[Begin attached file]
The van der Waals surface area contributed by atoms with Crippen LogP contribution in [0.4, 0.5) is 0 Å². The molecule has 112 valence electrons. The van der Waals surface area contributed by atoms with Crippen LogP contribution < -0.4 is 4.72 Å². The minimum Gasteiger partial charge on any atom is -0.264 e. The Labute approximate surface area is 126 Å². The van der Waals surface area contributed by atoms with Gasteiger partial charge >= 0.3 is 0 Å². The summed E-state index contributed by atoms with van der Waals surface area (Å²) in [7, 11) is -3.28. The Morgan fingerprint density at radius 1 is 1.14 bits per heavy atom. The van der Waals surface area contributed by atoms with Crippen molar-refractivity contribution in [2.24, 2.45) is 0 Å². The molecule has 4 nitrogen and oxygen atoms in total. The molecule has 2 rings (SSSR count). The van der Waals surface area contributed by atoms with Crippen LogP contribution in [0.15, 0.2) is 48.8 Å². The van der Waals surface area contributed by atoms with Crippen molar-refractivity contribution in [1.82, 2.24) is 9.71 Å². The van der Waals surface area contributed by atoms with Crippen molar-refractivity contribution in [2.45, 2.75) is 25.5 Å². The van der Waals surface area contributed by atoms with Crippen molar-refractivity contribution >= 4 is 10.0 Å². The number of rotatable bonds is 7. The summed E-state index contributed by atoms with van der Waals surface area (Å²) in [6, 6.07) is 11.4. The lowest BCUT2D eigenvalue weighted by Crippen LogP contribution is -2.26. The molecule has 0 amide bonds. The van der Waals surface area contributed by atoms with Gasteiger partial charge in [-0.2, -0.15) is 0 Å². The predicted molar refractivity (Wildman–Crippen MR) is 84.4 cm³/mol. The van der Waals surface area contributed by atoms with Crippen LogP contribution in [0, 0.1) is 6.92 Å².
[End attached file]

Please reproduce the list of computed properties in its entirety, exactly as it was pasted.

The van der Waals surface area contributed by atoms with Crippen LogP contribution in [0.4, 0.5) is 0 Å². The molecule has 112 valence electrons. The van der Waals surface area contributed by atoms with Crippen LogP contribution < -0.4 is 4.72 Å². The minimum Gasteiger partial charge on any atom is -0.264 e. The Labute approximate surface area is 126 Å². The van der Waals surface area contributed by atoms with Gasteiger partial charge >= 0.3 is 0 Å². The summed E-state index contributed by atoms with van der Waals surface area (Å²) in [7, 11) is -3.28. The Morgan fingerprint density at radius 1 is 1.14 bits per heavy atom. The van der Waals surface area contributed by atoms with Crippen molar-refractivity contribution in [2.24, 2.45) is 0 Å². The molecule has 4 nitrogen and oxygen atoms in total. The molecule has 2 rings (SSSR count). The van der Waals surface area contributed by atoms with Crippen LogP contribution in [0.15, 0.2) is 48.8 Å². The van der Waals surface area contributed by atoms with Crippen molar-refractivity contribution in [1.82, 2.24) is 9.71 Å². The van der Waals surface area contributed by atoms with Crippen molar-refractivity contribution in [2.45, 2.75) is 25.5 Å². The van der Waals surface area contributed by atoms with Crippen molar-refractivity contribution >= 4 is 10.0 Å². The number of rotatable bonds is 7. The summed E-state index contributed by atoms with van der Waals surface area (Å²) in [6, 6.07) is 11.4. The lowest BCUT2D eigenvalue weighted by Crippen LogP contribution is -2.26. The molecule has 0 amide bonds. The van der Waals surface area contributed by atoms with Gasteiger partial charge in [-0.2, -0.15) is 0 Å². The predicted molar refractivity (Wildman–Crippen MR) is 84.4 cm³/mol. The van der Waals surface area contributed by atoms with Crippen LogP contribution in [0, 0.1) is 6.92 Å².